He's got about 30% ($2,550) of funds left.. I am thinking of just packing up and leaving him the work. I think I will be better off eating the 30% than buying the rest of materials, finishing the cabs, and still finishing the exterior changes he made. Plus, he still wants me to "touch-up" all the dings his masons are doing to the fascia/soffit/siding, as as part of my punch-list..

End of rant.
What do you think?
We had no formal contract... I know him, he knows me.. I thought we'd be okay. Boy, was I wrong..
Your second to last sentence pretty much sums it up.

Don't know if you've actually had a chance to sit down with him and discuss how things have changed from what you expected, or if it would even do any good, but that is what I would aim for at this point. Even putting it down on paper for him to see might help. Trouble is, he is likely running low on funds at this point and is hoping to salvage a bit by making it your problem. And, of course, by not having a contract it becomes a "you said/I said" scenario. Again, trying to work through this by discussion would be my preferred method, but having to walk just may end up being your best bet. Just try and get paid for everything you've done and purchased so far before you do.
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Old 01-22-2016, 04:42 PM   #5
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That's a tough situation for sure, and I think most have been there at one time or another. It's a good example of how having a detailed bid & contract can save a lot of potential headaches. List the surfaces to be painted, the particular product & sheen to be used on those surfaces, a list of exclusions specifying surfaces not included, a payment schedule, and a statement of intent to back-charge for additional damages caused from other trades, (including the hourly rate you'll charge). Also, written change orders signed & dated by both parties before additional work is done.

Hope it all works out for you though. Good luck!
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Old 01-22-2016, 05:30 PM   #6
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I have spoken with him in-person when I picked up our last draw. He wasn't having any of it. Said, had I been some other painter, he would say tough luck. Which is still pretty much the intent.

I talked to him again today, and which is when I found out a out the rest of the changes he's sneaking in..

I'll just be picking up my ladders in the AM!
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Old 01-22-2016, 05:32 PM   #7
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Stelzer is right on the money, unfortunately that lesson is usually learned the hard way.

I'd follow the advise RH gave for your current situation and whether it works or not remember this situation and make sure you don't go down the same path again.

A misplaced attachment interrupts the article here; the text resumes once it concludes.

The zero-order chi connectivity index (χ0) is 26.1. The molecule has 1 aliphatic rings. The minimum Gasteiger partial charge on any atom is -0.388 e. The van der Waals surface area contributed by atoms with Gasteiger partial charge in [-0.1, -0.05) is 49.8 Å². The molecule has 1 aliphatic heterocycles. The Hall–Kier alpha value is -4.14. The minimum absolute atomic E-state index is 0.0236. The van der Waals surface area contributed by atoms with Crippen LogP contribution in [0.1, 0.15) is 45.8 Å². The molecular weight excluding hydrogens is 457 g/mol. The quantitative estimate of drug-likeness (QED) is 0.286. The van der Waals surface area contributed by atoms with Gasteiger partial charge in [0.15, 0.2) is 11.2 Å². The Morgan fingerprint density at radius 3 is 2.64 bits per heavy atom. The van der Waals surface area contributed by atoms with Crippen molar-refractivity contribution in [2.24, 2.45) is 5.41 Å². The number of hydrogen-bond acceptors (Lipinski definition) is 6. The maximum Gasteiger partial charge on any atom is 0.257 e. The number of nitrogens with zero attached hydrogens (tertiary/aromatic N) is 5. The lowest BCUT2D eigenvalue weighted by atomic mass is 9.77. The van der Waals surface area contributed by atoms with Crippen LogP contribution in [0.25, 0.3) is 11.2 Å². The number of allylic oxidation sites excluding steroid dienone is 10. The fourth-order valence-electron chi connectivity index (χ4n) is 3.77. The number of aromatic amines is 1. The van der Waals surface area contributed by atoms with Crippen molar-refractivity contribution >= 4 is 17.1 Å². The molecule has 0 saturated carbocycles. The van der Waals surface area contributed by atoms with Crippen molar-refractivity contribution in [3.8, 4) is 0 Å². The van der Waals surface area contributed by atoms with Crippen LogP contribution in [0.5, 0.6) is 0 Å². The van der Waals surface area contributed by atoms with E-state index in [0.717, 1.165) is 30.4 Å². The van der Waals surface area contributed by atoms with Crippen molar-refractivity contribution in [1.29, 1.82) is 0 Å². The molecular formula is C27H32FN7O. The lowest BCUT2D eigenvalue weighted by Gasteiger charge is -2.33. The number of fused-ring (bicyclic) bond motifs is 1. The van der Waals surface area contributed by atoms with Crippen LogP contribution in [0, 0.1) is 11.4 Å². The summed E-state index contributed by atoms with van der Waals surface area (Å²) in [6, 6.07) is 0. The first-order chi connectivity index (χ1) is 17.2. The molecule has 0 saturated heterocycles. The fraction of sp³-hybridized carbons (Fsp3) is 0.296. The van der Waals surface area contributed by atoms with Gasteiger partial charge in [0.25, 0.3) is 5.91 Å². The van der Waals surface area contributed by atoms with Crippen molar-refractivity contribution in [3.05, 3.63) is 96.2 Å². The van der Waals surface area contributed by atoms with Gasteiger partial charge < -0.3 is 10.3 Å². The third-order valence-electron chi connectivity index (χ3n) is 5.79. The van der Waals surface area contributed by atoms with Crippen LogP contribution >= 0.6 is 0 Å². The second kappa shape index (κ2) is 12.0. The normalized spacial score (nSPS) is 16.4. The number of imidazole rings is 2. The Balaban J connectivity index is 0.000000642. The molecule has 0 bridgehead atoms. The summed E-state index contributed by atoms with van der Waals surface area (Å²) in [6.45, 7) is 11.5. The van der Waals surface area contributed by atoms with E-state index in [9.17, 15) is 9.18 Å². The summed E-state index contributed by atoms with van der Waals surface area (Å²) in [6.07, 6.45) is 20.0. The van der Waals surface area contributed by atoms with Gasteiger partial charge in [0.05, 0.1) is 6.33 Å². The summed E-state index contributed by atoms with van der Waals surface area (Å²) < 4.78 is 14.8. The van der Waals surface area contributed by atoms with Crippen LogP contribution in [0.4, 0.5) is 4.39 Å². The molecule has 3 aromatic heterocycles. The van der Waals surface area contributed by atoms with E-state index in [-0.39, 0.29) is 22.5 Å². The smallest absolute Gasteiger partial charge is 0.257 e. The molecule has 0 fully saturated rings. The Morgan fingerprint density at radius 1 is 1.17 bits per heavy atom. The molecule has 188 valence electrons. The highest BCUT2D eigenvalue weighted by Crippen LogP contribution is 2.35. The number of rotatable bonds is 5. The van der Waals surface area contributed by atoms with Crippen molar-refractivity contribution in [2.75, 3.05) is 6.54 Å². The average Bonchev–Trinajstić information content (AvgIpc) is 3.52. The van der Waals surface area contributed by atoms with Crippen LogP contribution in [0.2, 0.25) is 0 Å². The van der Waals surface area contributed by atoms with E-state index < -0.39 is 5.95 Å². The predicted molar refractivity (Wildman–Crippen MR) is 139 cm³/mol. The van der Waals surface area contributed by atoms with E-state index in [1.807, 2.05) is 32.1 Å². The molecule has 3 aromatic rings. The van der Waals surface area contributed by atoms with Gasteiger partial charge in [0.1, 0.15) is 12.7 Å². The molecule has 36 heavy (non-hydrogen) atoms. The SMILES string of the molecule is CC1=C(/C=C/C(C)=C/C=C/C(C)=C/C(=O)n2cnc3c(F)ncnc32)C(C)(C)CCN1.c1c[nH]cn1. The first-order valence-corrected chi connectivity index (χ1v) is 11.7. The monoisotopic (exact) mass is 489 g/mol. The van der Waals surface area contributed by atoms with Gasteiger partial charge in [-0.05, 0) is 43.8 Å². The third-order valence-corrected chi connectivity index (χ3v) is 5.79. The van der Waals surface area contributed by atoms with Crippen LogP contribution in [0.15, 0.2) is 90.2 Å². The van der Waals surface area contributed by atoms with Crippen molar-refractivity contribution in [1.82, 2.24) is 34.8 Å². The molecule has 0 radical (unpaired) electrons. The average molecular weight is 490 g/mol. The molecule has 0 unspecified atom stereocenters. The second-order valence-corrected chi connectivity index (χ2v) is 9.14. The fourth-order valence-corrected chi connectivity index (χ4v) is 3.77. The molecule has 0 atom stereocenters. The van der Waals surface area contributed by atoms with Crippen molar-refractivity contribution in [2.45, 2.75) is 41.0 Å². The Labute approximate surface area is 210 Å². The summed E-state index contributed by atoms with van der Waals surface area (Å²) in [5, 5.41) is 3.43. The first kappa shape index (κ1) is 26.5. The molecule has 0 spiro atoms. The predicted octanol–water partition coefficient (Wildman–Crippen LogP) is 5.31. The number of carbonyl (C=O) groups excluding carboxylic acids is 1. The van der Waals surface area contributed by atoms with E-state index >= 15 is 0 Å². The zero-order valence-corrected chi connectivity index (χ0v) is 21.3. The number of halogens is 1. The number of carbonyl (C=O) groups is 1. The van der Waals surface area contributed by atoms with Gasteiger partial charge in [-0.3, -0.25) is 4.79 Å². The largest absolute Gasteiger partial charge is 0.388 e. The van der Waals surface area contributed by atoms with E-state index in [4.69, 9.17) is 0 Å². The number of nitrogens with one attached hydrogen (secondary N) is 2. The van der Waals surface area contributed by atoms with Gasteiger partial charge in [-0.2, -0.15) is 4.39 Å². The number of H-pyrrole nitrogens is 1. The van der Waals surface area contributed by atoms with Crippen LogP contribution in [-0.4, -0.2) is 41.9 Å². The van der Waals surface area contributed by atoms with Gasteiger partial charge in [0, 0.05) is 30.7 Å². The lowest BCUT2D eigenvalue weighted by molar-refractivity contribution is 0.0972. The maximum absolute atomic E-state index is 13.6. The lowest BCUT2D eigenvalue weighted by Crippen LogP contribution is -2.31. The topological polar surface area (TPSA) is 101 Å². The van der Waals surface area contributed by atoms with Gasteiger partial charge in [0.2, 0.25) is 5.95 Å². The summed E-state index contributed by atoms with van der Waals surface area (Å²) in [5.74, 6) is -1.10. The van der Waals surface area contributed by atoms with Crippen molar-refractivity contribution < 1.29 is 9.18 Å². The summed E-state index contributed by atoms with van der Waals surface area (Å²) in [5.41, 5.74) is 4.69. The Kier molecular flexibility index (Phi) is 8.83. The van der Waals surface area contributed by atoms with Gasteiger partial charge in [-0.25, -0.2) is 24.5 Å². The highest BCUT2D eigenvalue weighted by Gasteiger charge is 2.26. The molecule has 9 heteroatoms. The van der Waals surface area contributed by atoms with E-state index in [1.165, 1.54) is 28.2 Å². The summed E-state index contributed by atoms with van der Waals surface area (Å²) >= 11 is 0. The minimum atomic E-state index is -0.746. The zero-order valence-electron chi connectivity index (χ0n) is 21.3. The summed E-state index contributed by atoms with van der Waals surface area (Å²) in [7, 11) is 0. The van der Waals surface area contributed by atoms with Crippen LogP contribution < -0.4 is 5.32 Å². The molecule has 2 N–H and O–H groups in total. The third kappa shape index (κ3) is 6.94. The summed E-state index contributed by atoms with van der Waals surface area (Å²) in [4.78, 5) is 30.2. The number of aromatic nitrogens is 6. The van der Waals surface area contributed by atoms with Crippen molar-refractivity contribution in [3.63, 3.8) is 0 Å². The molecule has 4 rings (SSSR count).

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Old 01-22-2016, 07:06 PM   #8
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Quote:
Originally Posted by GenericRemodel View Post
Hello all.

I'm new to the community, yes. I have provided an introduction where appropriate, and am turning to you for help in decision making.

An ex-coworker of mine, whom left our employer to go full-time in his already running business.. has a spec-home project that he's started on. He offered me the opportunity to bid the painting, interior and exterior. Plans were provided, but no detailed specs of paint materials to be used. Doors were not a part of my bid, and cabinetry was to be stained by another contractor. Exterior wood columns were also going to be stained by other contractors.

My bid was for interior walls, ceilings, and trim. Exterior fascia, soffit, and hardie-siding.

He made a change to the cabinets and now being painted. I dont know how to read the cabinets on plans, so he said its only a small bit, ill give you $700 more. I agreed. We went with ProClassic, because i really dont want to come back to touch up a crappy latex paint. (He wanted latex, no oil). That ran me a pretty penny. There's a ton of cabinetry, which I am now eating the cost of.

Now, he's got really cheap doors and I told him I will give him my price for them.. he says, "no, that's part of trim. I'm not paying you anymore because that is trim work". I told him, "doors are doors, trim is trim."

Nowww.... he changed some work outside. The beams are no longer stained by his other contractor, and says I need to paint them and trim around the garage door. I told him, "okay, but that is separate from my bid". Again, he says "no, I gave you a complete project, interior and exterior, you had the plans. It needs to get done, or I don't pay you."


He's got about 30% ($2,550) of funds left.. I am thinking of just packing up and leaving him the work. I think I will be better off eating the 30% than buying the rest of materials, finishing the cabs, and still finishing the exterior changes he made. Plus, he still wants me to "touch-up" all the dings his masons are doing to the fascia/soffit/siding, as as part of my punch-list..